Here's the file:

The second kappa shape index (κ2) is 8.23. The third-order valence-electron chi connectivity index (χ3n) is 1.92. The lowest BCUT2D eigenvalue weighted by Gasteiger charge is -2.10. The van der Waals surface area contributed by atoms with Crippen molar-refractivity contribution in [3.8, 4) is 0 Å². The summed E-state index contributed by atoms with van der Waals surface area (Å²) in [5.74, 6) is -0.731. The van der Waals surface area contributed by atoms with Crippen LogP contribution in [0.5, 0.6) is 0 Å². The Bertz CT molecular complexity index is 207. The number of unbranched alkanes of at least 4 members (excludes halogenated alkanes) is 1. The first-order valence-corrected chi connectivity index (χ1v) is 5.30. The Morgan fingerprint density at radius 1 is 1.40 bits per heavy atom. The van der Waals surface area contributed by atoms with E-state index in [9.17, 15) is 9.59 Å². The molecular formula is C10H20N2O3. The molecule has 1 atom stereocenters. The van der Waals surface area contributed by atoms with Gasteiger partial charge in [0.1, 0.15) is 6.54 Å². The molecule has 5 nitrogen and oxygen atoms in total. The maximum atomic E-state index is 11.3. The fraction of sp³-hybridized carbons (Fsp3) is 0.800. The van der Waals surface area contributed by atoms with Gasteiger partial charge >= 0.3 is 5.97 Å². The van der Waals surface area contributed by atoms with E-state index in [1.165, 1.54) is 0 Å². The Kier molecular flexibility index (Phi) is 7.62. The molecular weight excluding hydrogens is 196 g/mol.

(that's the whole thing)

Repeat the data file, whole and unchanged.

The second kappa shape index (κ2) is 8.23. The third-order valence-electron chi connectivity index (χ3n) is 1.92. The lowest BCUT2D eigenvalue weighted by Gasteiger charge is -2.10. The van der Waals surface area contributed by atoms with Crippen molar-refractivity contribution in [3.8, 4) is 0 Å². The summed E-state index contributed by atoms with van der Waals surface area (Å²) in [5.74, 6) is -0.731. The van der Waals surface area contributed by atoms with Crippen LogP contribution in [0.5, 0.6) is 0 Å². The Bertz CT molecular complexity index is 207. The number of unbranched alkanes of at least 4 members (excludes halogenated alkanes) is 1. The first-order valence-corrected chi connectivity index (χ1v) is 5.30. The Morgan fingerprint density at radius 1 is 1.40 bits per heavy atom. The van der Waals surface area contributed by atoms with E-state index in [9.17, 15) is 9.59 Å². The molecular formula is C10H20N2O3. The molecule has 1 atom stereocenters. The van der Waals surface area contributed by atoms with Gasteiger partial charge in [0.1, 0.15) is 6.54 Å². The molecule has 5 nitrogen and oxygen atoms in total. The maximum atomic E-state index is 11.3. The fraction of sp³-hybridized carbons (Fsp3) is 0.800. The van der Waals surface area contributed by atoms with Gasteiger partial charge >= 0.3 is 5.97 Å². The van der Waals surface area contributed by atoms with E-state index in [1.165, 1.54) is 0 Å². The Kier molecular flexibility index (Phi) is 7.62. The molecular weight excluding hydrogens is 196 g/mol.